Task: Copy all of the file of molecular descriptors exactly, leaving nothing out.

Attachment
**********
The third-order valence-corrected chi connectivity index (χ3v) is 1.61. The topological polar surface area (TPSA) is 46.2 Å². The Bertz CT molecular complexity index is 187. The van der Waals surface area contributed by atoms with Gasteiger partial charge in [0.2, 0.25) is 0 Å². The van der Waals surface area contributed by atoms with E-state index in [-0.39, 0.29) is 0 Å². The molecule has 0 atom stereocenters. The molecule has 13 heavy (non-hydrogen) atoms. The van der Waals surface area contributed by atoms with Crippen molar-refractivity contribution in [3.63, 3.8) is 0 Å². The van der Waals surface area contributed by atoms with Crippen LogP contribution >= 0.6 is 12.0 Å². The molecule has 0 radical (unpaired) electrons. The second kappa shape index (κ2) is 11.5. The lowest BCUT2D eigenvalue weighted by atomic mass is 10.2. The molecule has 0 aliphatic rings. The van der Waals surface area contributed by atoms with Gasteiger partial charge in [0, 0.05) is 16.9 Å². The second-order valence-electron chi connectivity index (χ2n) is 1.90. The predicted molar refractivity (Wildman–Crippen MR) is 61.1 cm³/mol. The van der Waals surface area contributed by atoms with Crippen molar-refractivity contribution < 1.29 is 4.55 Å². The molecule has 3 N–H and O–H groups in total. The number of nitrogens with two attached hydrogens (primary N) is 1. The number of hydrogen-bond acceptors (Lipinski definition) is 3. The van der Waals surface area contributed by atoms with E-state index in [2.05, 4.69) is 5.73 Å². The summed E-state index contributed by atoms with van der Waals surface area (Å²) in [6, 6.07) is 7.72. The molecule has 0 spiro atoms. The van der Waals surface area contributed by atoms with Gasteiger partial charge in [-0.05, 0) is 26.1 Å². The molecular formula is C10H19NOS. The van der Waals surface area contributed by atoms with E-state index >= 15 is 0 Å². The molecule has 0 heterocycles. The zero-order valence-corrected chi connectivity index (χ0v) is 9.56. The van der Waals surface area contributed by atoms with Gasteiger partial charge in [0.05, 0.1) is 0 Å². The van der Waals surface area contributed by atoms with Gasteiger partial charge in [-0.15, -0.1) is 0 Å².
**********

The third-order valence-corrected chi connectivity index (χ3v) is 1.61. The topological polar surface area (TPSA) is 46.2 Å². The Bertz CT molecular complexity index is 187. The van der Waals surface area contributed by atoms with Gasteiger partial charge in [0.2, 0.25) is 0 Å². The van der Waals surface area contributed by atoms with E-state index in [-0.39, 0.29) is 0 Å². The molecule has 0 atom stereocenters. The molecule has 13 heavy (non-hydrogen) atoms. The van der Waals surface area contributed by atoms with Crippen molar-refractivity contribution in [3.63, 3.8) is 0 Å². The van der Waals surface area contributed by atoms with Crippen LogP contribution >= 0.6 is 12.0 Å². The molecule has 0 radical (unpaired) electrons. The second kappa shape index (κ2) is 11.5. The lowest BCUT2D eigenvalue weighted by atomic mass is 10.2. The molecule has 0 aliphatic rings. The van der Waals surface area contributed by atoms with Gasteiger partial charge in [0, 0.05) is 16.9 Å². The second-order valence-electron chi connectivity index (χ2n) is 1.90. The predicted molar refractivity (Wildman–Crippen MR) is 61.1 cm³/mol. The van der Waals surface area contributed by atoms with Crippen molar-refractivity contribution < 1.29 is 4.55 Å². The molecule has 3 N–H and O–H groups in total. The number of nitrogens with two attached hydrogens (primary N) is 1. The number of hydrogen-bond acceptors (Lipinski definition) is 3. The van der Waals surface area contributed by atoms with E-state index in [2.05, 4.69) is 5.73 Å². The summed E-state index contributed by atoms with van der Waals surface area (Å²) in [6, 6.07) is 7.72. The molecule has 0 spiro atoms. The van der Waals surface area contributed by atoms with Gasteiger partial charge in [-0.05, 0) is 26.1 Å². The molecular formula is C10H19NOS. The van der Waals surface area contributed by atoms with E-state index >= 15 is 0 Å². The molecule has 0 heterocycles. The zero-order valence-corrected chi connectivity index (χ0v) is 9.56. The van der Waals surface area contributed by atoms with Gasteiger partial charge in [0.05, 0.1) is 0 Å². The van der Waals surface area contributed by atoms with Gasteiger partial charge in [-0.15, -0.1) is 0 Å².